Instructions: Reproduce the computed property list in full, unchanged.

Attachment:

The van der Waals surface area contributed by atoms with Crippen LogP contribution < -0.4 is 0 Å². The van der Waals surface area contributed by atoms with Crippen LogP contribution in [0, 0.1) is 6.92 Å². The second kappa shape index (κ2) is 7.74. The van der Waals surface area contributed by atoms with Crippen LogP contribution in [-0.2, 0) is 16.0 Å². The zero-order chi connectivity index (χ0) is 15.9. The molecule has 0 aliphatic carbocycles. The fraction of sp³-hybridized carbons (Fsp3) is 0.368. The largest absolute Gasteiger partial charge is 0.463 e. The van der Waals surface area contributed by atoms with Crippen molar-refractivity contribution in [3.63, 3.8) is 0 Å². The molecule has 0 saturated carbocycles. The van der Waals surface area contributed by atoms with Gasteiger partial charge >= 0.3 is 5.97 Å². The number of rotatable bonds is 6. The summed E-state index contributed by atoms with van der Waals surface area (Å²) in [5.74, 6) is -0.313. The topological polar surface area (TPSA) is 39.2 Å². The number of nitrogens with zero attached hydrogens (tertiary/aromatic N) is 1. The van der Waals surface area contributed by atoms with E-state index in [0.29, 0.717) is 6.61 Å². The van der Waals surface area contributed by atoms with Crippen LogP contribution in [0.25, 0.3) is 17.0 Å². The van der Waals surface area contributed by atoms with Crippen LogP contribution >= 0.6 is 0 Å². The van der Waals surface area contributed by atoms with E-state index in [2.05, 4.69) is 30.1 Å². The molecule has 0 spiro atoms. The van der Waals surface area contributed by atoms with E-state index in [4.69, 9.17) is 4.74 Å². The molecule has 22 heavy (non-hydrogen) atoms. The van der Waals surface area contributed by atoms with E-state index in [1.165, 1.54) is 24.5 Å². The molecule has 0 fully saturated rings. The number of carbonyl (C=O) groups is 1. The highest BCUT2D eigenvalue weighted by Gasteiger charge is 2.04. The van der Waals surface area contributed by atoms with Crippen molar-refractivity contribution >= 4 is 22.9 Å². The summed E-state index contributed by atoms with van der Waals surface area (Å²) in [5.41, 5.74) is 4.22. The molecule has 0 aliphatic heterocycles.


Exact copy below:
The van der Waals surface area contributed by atoms with Crippen LogP contribution < -0.4 is 0 Å². The van der Waals surface area contributed by atoms with Crippen LogP contribution in [0, 0.1) is 6.92 Å². The second kappa shape index (κ2) is 7.74. The van der Waals surface area contributed by atoms with Crippen LogP contribution in [-0.2, 0) is 16.0 Å². The zero-order chi connectivity index (χ0) is 15.9. The molecule has 0 aliphatic carbocycles. The fraction of sp³-hybridized carbons (Fsp3) is 0.368. The largest absolute Gasteiger partial charge is 0.463 e. The van der Waals surface area contributed by atoms with Crippen molar-refractivity contribution in [3.63, 3.8) is 0 Å². The molecule has 0 saturated carbocycles. The van der Waals surface area contributed by atoms with Gasteiger partial charge >= 0.3 is 5.97 Å². The number of rotatable bonds is 6. The summed E-state index contributed by atoms with van der Waals surface area (Å²) in [5.74, 6) is -0.313. The topological polar surface area (TPSA) is 39.2 Å². The number of nitrogens with zero attached hydrogens (tertiary/aromatic N) is 1. The van der Waals surface area contributed by atoms with E-state index in [0.29, 0.717) is 6.61 Å². The van der Waals surface area contributed by atoms with Crippen LogP contribution in [0.25, 0.3) is 17.0 Å². The van der Waals surface area contributed by atoms with Crippen LogP contribution >= 0.6 is 0 Å². The van der Waals surface area contributed by atoms with E-state index in [2.05, 4.69) is 30.1 Å². The molecule has 0 spiro atoms. The van der Waals surface area contributed by atoms with E-state index in [4.69, 9.17) is 4.74 Å². The molecule has 22 heavy (non-hydrogen) atoms. The van der Waals surface area contributed by atoms with E-state index in [1.165, 1.54) is 24.5 Å². The molecule has 0 fully saturated rings. The number of carbonyl (C=O) groups is 1. The highest BCUT2D eigenvalue weighted by Gasteiger charge is 2.04. The van der Waals surface area contributed by atoms with Crippen molar-refractivity contribution >= 4 is 22.9 Å². The summed E-state index contributed by atoms with van der Waals surface area (Å²) in [5.41, 5.74) is 4.22. The molecule has 0 aliphatic heterocycles.